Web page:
In court Kalman refused to procure counsel, saying he would defend himself; but in accordance with Czech law an ex officio counsel was appointed, an elderly attorney of apparently mediocre ability who seemed to have little interest in the case. The presiding judge, on the other hand, had little understanding or sympathy for the security needs of an intelligence service; Kalman was his first espionage case. The trial was held in camera, however, the standard practice when secret matters of national defense were involved, and the court agreed to accept a recorded confession in Kalman's own words and voice. Military experts from the operations and intelligence sections were present to inform the tribunal what secret information had been betrayed and to what extent the security of the nation had been put in jeopardy.

Kalman pleaded guilty. The opening speeches of the prosecutor and the defense counsel followed, the first vigorous and almost passionate, the other weak and unmoving. There were a few witnesses-Kalman's girl friend and his superior, Colonel Chleboun, who made a poor showing. Finally Kalman himself testified. He admitted everything as charged. He answered all prosecution questions promptly and without hesitation except those concerning his motivation; he refused to elaborate his brief statement that this was a personal matter. After closing speeches by the two counsels and a short deliberation of the court, he was sentenced to death by hanging. He took it very calmly. He made an unsuccessful appeal only upon the insistence of his family. His request to be shot rather than to be hanged was denied. Also denied was an appeal to the president for a reduction of sentence. On the day preceding his execution Kalman wrote three letters. Two of them, one to his lady and one to his parents, were what could be expected; but the third, addressed to his interrogator, was of quite different character and content. In it he complimented the interrogator for the skill and craftiness with which he had conducted the investigation. The letter concluded: "This time you and your side won. But the time is near when justice will prevail. This unnatural and artificial state of yours will disintegrate, and my countrymen living in it will be free at last."

Kalman thus revealed, just a few hours before his execution, the real motive for his anonymous service to the Abwehr. He went up to the gallows with swift steps, as if he were on a tennis court. He was inattentive and impassive during the unnecessarily long reading of the sentence and its rationale, although several soldiers of the assisting company fainted from the tension of this ritual. As the executioner put the noose on his neck, the prisoner cried out in Hungarian, "Eljen a haza," "Long live the Fatherland!"

 

Moral of the Story

What conclusions can be drawn from the Kalman case? His betrayal inflicted practically irreparable damage on the defense of the country. The controlling bases of any defense plan-terrain and strategic and tactical aims-do not alter, and plans resulting from study and analysis over a period of years cannot be changed unless the whole strategic idea is changed. That is practically impossible unless the basic motivants are altered by shifts in alliances, radically different fortifications, or other changes of a major order.

One conclusion derives from positive and negative aspects of the Czech performance with respect to security. Security applies on every echelon of command. There is no place for laxness, even if it may seem overbureaucratic and ridiculous. The application of security measures has to be executed precisely in every detail. There is no place for overconfidence in friends and old acquaintances. That Kalman, with his alien loyalties, came to be trusted with sensitive materials is evidence of such overconfidence. That he was able to make excerpts from the secret plan and smuggle them out of the office may show negligence in the administration of controls. But on the other hand the scrupulous maintenance of records regarding access to the plan and the whereabouts of personnel made an effective counterintelligence investigation possible.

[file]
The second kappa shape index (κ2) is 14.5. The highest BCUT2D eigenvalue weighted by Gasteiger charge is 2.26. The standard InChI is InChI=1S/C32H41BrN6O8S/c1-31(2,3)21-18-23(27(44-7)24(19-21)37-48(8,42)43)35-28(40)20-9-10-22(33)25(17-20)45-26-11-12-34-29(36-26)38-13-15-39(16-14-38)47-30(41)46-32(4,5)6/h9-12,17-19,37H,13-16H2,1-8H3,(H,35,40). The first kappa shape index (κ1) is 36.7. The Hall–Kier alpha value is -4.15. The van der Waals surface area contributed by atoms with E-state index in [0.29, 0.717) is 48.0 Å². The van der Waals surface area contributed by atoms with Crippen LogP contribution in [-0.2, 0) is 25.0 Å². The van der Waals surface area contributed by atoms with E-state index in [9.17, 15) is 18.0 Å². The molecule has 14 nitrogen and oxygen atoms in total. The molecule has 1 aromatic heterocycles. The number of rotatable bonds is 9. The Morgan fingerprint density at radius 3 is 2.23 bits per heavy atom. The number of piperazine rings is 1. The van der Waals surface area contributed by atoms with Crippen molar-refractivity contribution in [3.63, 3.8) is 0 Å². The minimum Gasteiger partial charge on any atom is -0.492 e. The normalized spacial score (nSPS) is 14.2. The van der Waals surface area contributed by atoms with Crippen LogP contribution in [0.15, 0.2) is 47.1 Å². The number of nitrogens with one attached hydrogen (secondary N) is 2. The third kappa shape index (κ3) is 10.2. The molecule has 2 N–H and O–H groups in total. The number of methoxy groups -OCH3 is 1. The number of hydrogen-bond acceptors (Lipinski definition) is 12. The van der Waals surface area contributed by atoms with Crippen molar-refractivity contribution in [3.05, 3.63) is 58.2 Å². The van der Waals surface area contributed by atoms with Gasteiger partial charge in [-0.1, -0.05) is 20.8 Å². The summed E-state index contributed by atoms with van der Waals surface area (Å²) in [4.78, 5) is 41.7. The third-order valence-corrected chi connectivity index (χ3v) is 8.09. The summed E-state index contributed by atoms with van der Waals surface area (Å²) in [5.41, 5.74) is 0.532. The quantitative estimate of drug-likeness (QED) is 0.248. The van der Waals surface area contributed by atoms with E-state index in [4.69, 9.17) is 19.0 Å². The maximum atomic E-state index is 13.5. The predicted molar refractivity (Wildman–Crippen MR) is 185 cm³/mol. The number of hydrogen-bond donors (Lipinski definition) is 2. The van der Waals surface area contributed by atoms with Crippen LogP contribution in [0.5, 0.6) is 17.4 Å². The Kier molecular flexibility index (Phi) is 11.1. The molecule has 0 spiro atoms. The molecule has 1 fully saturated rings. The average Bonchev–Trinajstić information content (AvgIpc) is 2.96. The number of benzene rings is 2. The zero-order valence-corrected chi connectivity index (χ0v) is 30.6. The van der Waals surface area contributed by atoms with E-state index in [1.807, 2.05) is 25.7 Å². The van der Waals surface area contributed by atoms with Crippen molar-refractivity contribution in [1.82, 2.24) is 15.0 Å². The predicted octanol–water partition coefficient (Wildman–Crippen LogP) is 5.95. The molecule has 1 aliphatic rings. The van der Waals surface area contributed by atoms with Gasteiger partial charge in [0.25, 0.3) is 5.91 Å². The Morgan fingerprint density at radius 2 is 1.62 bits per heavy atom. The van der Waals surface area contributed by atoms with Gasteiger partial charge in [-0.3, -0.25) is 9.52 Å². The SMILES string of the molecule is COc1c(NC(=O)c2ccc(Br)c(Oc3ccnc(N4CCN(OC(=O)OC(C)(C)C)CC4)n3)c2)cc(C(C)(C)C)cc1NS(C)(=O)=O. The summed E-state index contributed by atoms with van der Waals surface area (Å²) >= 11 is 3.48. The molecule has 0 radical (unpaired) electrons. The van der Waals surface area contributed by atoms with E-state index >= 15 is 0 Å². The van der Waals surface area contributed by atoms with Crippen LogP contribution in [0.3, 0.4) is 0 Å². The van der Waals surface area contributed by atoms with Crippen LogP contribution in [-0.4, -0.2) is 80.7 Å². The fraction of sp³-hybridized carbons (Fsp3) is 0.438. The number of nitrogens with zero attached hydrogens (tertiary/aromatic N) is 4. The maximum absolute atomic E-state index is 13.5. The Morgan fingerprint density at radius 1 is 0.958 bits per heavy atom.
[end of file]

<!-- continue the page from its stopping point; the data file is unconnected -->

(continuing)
Another conclusion affirms the considerations concerning write-ins with which this essay began. Kalman had been able to carry out almost a perfect write-in operation. From his point of view everything was perfect; and it is to be underlined that instinctive concern for his own security governed the methods he used and the decisions he made. The weakness was not with Kalman but with the recipient of his information. The Abwehr, experienced and with a long tradition, committed a serious error, or rather two errors, except for which the betrayal would never have been discovered.

Its first error was not to be content with what it got, important as it was. It wanted more and quickly, and it wanted to know the identity of the informant. Its zealousness is understandable, but the main point in this whole case history, to be noted by intelligence and counterintelligence officers alike, is that such zeal can lead to the destruction of the source itself. The anonymous informant, the write-in, is not an unusual interpersonal or social manifestation. His information has to be checked, normally with double thoroughness; but the reason for his anonymity is usually a matter of security, and a crude attempt to identify him may be the first step toward disaster.

In the Kalman case the Abwehr compounded its mistake by inordinately widening the circle of people who knew of the source's existence. Its distribution of copies of the windfall to three field posts increased the knowledgeable number at least by eight, at echelons where security is never absolutely tight. The place for any inquiry into the source of the letter should have been Berlin, where it arrived. An examination of the contents there, done by one or two competent officers, would have shown it to have originated in the 4th Division at Hradec Kralove. This achieved, it might have been possible, with skill and patience, not only to identify Kalman but to persuade him to continue his collaboration.

 


1 Intelligence Articles VI 3, p. 57.

2 "The Shorthand of Experience," Intelligence Articles III 2, pp. 105-127.

3 Breslau, Dresden, and Munich.

4 Lists of those having access to sensitive information. The terr has been most widely used in connection with Operation Overlorc the plan for the 1944 landings on the French coast.